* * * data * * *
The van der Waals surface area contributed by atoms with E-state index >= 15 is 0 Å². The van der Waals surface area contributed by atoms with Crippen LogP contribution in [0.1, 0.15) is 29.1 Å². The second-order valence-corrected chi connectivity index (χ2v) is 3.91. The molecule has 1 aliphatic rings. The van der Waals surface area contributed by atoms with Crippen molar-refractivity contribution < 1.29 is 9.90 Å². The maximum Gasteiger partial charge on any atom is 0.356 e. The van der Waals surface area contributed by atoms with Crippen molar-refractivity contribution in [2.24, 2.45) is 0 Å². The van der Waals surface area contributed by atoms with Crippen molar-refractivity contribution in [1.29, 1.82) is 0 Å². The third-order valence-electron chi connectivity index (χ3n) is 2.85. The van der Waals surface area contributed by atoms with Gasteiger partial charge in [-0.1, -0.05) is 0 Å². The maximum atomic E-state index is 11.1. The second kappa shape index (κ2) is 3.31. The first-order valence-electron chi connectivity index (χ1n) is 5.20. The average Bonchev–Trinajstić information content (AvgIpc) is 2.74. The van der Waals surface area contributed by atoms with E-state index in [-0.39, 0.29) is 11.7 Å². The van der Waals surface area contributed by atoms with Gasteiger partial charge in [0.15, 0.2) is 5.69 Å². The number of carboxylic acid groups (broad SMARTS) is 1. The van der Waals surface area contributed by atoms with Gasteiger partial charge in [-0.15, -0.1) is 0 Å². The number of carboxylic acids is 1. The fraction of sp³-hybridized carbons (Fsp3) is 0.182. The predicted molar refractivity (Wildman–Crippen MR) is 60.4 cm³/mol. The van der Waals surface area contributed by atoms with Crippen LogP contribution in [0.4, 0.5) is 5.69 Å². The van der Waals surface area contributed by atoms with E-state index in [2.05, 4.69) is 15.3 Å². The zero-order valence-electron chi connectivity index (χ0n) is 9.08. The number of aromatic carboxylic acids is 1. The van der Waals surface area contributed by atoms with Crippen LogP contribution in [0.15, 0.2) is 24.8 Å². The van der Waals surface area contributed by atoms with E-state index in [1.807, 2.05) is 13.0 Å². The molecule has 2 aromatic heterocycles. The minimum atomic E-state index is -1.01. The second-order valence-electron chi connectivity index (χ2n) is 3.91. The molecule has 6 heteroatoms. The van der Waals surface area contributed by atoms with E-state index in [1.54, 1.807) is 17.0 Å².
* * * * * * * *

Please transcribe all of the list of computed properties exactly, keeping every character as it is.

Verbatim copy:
The van der Waals surface area contributed by atoms with E-state index >= 15 is 0 Å². The van der Waals surface area contributed by atoms with Crippen LogP contribution in [0.1, 0.15) is 29.1 Å². The second-order valence-corrected chi connectivity index (χ2v) is 3.91. The molecule has 1 aliphatic rings. The van der Waals surface area contributed by atoms with Crippen molar-refractivity contribution < 1.29 is 9.90 Å². The maximum Gasteiger partial charge on any atom is 0.356 e. The van der Waals surface area contributed by atoms with Crippen molar-refractivity contribution in [2.24, 2.45) is 0 Å². The van der Waals surface area contributed by atoms with Crippen molar-refractivity contribution in [1.29, 1.82) is 0 Å². The third-order valence-electron chi connectivity index (χ3n) is 2.85. The van der Waals surface area contributed by atoms with Gasteiger partial charge in [-0.1, -0.05) is 0 Å². The maximum atomic E-state index is 11.1. The second kappa shape index (κ2) is 3.31. The first-order valence-electron chi connectivity index (χ1n) is 5.20. The average Bonchev–Trinajstić information content (AvgIpc) is 2.74. The van der Waals surface area contributed by atoms with E-state index in [-0.39, 0.29) is 11.7 Å². The van der Waals surface area contributed by atoms with Gasteiger partial charge in [0.15, 0.2) is 5.69 Å². The number of carboxylic acid groups (broad SMARTS) is 1. The van der Waals surface area contributed by atoms with Gasteiger partial charge in [-0.15, -0.1) is 0 Å². The number of carboxylic acids is 1. The fraction of sp³-hybridized carbons (Fsp3) is 0.182. The predicted molar refractivity (Wildman–Crippen MR) is 60.4 cm³/mol. The van der Waals surface area contributed by atoms with Crippen LogP contribution in [0.4, 0.5) is 5.69 Å². The van der Waals surface area contributed by atoms with E-state index in [2.05, 4.69) is 15.3 Å². The zero-order valence-electron chi connectivity index (χ0n) is 9.08. The number of aromatic carboxylic acids is 1. The van der Waals surface area contributed by atoms with Crippen LogP contribution in [0.15, 0.2) is 24.8 Å². The van der Waals surface area contributed by atoms with E-state index in [1.807, 2.05) is 13.0 Å². The molecule has 2 aromatic heterocycles. The minimum atomic E-state index is -1.01. The second-order valence-electron chi connectivity index (χ2n) is 3.91. The molecule has 6 heteroatoms. The van der Waals surface area contributed by atoms with E-state index in [1.54, 1.807) is 17.0 Å².